Today is a historic day in British transport news. Not necessarily the best news, but on this day, 27th March, fifty years ago, Dr Richard Beeching announced huge cuts to the railway industry. The decisions included closing 5,000 miles worth of track, thousands of railway stations and cutting thousands of jobs. The reason? Because Beeching saw the rival, the car, bring passenger numbers down on the railways. Today, the need for railways is greater than ever before.

Many people see Beeching as a man who destroyed the rail industry in Britain. The operator of the railways, British Rail, were losing millions of pounds per year. In fact, it was previous governments who made the decisions to go ahead with the cuts. Beeching was simply the man behind the report into the government changes, not the man who wanted them to happen. Whether he pushed for the cuts to happens remains a matter of divisions.

Fifty years on and there plans to reinstate lines which were closed, including links between Edinburgh and the Scottish borders, Cambridge and Oxford, and at last the Portishead railway may reopen to serve the people of Portishead.

Today, however, the railway industry is a very different place. British Rail, the previously public owned operator, is no more and many of the main routes in the UK are privatised. These include the West Coast Mainline running between London and Glasgow now operated by Virgin. Whilst the route remains mainly untouched from the previous nationalisation eras, the railway network is now a huge multi billion pound business with private companies competing for the most money. Increases in rail fares are a reflection on the system which requires constant upgrades and maintainance work, whilst delays and disruption also cost millions to the operators and Network Rail every year.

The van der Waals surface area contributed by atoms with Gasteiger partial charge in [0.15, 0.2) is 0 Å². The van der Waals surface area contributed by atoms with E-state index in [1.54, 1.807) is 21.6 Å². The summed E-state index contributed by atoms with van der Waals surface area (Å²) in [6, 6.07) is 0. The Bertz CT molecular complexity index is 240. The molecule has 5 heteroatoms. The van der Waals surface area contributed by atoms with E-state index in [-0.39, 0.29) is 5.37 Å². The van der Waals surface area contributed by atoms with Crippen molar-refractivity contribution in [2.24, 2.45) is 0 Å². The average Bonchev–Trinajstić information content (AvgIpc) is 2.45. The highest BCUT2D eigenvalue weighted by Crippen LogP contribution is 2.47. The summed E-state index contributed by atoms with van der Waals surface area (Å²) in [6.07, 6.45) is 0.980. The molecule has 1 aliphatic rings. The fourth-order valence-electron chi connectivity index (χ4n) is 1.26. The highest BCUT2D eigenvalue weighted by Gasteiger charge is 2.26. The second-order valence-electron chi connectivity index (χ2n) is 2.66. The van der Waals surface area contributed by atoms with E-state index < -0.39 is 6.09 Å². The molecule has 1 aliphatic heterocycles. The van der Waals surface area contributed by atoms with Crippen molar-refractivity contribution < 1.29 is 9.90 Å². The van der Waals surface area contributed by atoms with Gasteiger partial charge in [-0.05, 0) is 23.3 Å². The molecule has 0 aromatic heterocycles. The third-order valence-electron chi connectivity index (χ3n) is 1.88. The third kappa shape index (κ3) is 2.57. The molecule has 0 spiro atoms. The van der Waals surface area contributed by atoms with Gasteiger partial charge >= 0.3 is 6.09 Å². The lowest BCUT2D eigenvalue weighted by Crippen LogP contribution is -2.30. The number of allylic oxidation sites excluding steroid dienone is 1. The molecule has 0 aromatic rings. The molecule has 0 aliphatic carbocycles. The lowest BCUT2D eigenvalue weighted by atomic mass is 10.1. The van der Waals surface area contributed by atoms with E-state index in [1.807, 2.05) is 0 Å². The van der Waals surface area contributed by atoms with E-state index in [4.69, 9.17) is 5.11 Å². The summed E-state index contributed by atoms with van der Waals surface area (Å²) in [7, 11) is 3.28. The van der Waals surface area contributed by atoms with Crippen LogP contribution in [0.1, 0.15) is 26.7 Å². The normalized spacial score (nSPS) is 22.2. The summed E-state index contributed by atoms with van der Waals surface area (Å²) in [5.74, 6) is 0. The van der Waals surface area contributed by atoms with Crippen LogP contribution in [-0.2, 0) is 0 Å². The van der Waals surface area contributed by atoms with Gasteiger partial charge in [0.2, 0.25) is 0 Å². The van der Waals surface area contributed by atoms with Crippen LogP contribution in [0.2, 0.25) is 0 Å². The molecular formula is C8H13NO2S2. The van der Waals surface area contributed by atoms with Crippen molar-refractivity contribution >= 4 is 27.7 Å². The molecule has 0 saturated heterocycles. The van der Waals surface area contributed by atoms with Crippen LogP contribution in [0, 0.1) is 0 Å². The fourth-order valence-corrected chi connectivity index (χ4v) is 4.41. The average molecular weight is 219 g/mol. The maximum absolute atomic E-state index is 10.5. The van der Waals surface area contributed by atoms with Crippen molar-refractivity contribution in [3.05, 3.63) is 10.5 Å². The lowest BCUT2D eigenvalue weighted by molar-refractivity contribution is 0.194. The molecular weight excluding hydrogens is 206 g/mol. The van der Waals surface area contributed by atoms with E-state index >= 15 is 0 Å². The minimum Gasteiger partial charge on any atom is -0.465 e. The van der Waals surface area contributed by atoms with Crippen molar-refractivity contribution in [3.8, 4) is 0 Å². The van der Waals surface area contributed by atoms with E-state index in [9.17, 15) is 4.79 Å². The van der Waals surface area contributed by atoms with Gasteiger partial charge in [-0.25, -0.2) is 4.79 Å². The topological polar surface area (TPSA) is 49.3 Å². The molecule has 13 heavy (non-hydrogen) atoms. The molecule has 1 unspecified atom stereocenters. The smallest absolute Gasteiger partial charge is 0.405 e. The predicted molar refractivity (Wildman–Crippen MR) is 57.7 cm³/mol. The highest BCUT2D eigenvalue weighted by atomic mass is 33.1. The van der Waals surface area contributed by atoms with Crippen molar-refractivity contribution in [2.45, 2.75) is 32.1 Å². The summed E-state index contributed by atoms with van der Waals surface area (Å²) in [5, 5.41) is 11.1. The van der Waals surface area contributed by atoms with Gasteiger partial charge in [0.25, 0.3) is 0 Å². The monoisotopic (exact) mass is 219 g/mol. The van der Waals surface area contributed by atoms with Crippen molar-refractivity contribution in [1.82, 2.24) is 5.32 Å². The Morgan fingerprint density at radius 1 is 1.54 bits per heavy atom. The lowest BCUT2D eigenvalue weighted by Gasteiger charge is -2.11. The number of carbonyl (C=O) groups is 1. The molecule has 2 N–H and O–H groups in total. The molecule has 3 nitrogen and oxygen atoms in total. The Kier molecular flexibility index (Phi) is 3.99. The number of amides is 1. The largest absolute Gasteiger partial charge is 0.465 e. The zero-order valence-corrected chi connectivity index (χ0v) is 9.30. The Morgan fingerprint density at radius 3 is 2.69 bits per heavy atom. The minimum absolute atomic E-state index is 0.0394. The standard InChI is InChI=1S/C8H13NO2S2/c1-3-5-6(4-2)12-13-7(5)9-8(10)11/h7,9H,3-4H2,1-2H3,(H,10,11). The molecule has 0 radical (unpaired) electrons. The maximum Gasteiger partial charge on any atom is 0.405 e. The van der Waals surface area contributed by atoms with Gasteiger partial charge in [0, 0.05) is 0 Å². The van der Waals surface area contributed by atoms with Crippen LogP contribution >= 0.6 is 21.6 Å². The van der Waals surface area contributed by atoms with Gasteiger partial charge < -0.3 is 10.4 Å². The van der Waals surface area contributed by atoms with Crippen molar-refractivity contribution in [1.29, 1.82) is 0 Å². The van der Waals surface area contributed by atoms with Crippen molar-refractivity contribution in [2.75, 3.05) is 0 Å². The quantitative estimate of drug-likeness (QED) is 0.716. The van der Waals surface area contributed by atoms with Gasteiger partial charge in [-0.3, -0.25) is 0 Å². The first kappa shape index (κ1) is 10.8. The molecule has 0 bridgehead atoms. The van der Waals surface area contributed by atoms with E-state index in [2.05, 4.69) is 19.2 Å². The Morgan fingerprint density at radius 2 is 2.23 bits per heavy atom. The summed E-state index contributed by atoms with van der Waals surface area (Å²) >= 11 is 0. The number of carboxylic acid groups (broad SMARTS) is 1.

Soon, however, the East Coast Mainline, currently in public ownership, is to be privatised, as the franchise goes up for sale. Previous operators, National Express, couldn’t afford to run the line and by 2009, one of the main intercity routes was back in the public hands. Now it seems that companies including Virgin and First Group will be competing for the right to run the Eastern railway route. A similar previous bidding process was run in 2012 for the West Coast Mainline – After 15 years operating the route, Virgin Trains were denied the rights to run the line after the government approved a £5.5bn payment bid from First Group, who stated they would carry more passengers than the previous operators. Soon after that announcement, the government backtracked, blaming financial mistakes. The bid was cancelled due to an investigation. Virgin Trains were reawarded the line to run until 2017 when another bidding process can take place. The selling of the East Coast Mainline will take place before 2015, along with fifteen other franchises, wiping out the remaining publicly owned rail networks.

And with that, the government also announced at the beginning of 2013 that the plan for a new high-speed rail link between London and the North will go ahead. It will take at least another twenty years to see the completion of the new line which will see travelling times between Manchester and London reduced by a half. The government says this will be good for business’, employment and tourism. However, many of the concerns of the people I have spoken to is that there is no need for a new line which will destroy local eco-systems. Many travellers want to see an investment in new rolling stock for the mainly short, urban journeys which are undertaken everyday. Passengers say that want value for money, something they believe they are not receiving.

Whilst the railway may be an expensive mode of transport, the need for the train is greater than ever. Many lines and rolling stock are well over capacity, resulting in what some customers describe as a poor experience. The fact is that train fares will continue to rise, next year being the eleventh on a row, and whilst some believe this is unfair, the government, train operators and Network Rail claim the money is spent on ensuring the railways are safe and properly maintained. Many more increases in fares will be needed for a real revolution of British railways.